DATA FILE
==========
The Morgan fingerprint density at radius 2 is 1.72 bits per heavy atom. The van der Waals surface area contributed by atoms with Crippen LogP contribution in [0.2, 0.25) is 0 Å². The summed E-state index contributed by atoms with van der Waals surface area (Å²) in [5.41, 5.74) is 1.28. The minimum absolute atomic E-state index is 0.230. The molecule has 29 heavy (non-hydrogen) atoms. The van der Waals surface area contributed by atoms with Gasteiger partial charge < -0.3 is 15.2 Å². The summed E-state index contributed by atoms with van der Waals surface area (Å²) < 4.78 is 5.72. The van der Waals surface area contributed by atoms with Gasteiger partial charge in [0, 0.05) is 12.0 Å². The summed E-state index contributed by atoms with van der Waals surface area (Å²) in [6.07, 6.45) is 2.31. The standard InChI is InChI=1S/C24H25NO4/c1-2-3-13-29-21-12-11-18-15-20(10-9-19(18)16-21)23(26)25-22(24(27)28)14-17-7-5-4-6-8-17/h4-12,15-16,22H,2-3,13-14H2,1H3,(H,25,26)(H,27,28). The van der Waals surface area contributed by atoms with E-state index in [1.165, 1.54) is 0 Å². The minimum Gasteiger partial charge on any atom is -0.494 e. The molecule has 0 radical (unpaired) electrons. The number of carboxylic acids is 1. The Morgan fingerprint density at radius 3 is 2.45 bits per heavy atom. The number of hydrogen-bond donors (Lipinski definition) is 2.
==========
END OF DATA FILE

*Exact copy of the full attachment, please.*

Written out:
The Morgan fingerprint density at radius 2 is 1.72 bits per heavy atom. The van der Waals surface area contributed by atoms with Crippen LogP contribution in [0.2, 0.25) is 0 Å². The summed E-state index contributed by atoms with van der Waals surface area (Å²) in [5.41, 5.74) is 1.28. The minimum absolute atomic E-state index is 0.230. The molecule has 29 heavy (non-hydrogen) atoms. The van der Waals surface area contributed by atoms with Gasteiger partial charge < -0.3 is 15.2 Å². The summed E-state index contributed by atoms with van der Waals surface area (Å²) < 4.78 is 5.72. The van der Waals surface area contributed by atoms with Gasteiger partial charge in [0, 0.05) is 12.0 Å². The summed E-state index contributed by atoms with van der Waals surface area (Å²) in [6.07, 6.45) is 2.31. The standard InChI is InChI=1S/C24H25NO4/c1-2-3-13-29-21-12-11-18-15-20(10-9-19(18)16-21)23(26)25-22(24(27)28)14-17-7-5-4-6-8-17/h4-12,15-16,22H,2-3,13-14H2,1H3,(H,25,26)(H,27,28). The van der Waals surface area contributed by atoms with E-state index in [1.165, 1.54) is 0 Å². The minimum Gasteiger partial charge on any atom is -0.494 e. The molecule has 0 radical (unpaired) electrons. The number of carboxylic acids is 1. The Morgan fingerprint density at radius 3 is 2.45 bits per heavy atom. The number of hydrogen-bond donors (Lipinski definition) is 2.